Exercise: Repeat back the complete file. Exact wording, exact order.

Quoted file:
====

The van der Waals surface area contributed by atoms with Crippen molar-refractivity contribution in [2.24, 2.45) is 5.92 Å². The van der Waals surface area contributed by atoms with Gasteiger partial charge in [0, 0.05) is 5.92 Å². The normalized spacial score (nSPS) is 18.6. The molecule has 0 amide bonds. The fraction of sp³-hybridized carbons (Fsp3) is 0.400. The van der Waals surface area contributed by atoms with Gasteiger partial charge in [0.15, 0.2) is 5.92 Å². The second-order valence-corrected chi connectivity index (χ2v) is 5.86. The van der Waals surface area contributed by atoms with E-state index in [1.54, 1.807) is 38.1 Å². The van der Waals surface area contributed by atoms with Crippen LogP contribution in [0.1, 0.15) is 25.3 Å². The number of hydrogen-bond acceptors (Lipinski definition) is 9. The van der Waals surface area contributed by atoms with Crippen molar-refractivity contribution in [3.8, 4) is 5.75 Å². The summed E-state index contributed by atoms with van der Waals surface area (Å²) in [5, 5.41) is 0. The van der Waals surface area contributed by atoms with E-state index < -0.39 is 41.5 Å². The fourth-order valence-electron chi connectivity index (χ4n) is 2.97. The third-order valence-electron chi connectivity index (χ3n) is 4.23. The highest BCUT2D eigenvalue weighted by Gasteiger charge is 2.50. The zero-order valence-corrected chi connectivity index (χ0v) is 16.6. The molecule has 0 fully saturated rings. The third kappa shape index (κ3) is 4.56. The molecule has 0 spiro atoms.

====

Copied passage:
The van der Waals surface area contributed by atoms with Crippen molar-refractivity contribution in [2.24, 2.45) is 5.92 Å². The van der Waals surface area contributed by atoms with Gasteiger partial charge in [0, 0.05) is 5.92 Å². The normalized spacial score (nSPS) is 18.6. The molecule has 0 amide bonds. The fraction of sp³-hybridized carbons (Fsp3) is 0.400. The van der Waals surface area contributed by atoms with Gasteiger partial charge in [0.15, 0.2) is 5.92 Å². The second-order valence-corrected chi connectivity index (χ2v) is 5.86. The van der Waals surface area contributed by atoms with E-state index in [1.54, 1.807) is 38.1 Å². The van der Waals surface area contributed by atoms with Crippen LogP contribution in [0.1, 0.15) is 25.3 Å². The number of hydrogen-bond acceptors (Lipinski definition) is 9. The van der Waals surface area contributed by atoms with Crippen molar-refractivity contribution in [3.8, 4) is 5.75 Å². The summed E-state index contributed by atoms with van der Waals surface area (Å²) in [5, 5.41) is 0. The van der Waals surface area contributed by atoms with E-state index < -0.39 is 41.5 Å². The fourth-order valence-electron chi connectivity index (χ4n) is 2.97. The third-order valence-electron chi connectivity index (χ3n) is 4.23. The highest BCUT2D eigenvalue weighted by Gasteiger charge is 2.50. The zero-order valence-corrected chi connectivity index (χ0v) is 16.6. The molecule has 0 fully saturated rings. The third kappa shape index (κ3) is 4.56. The molecule has 0 spiro atoms.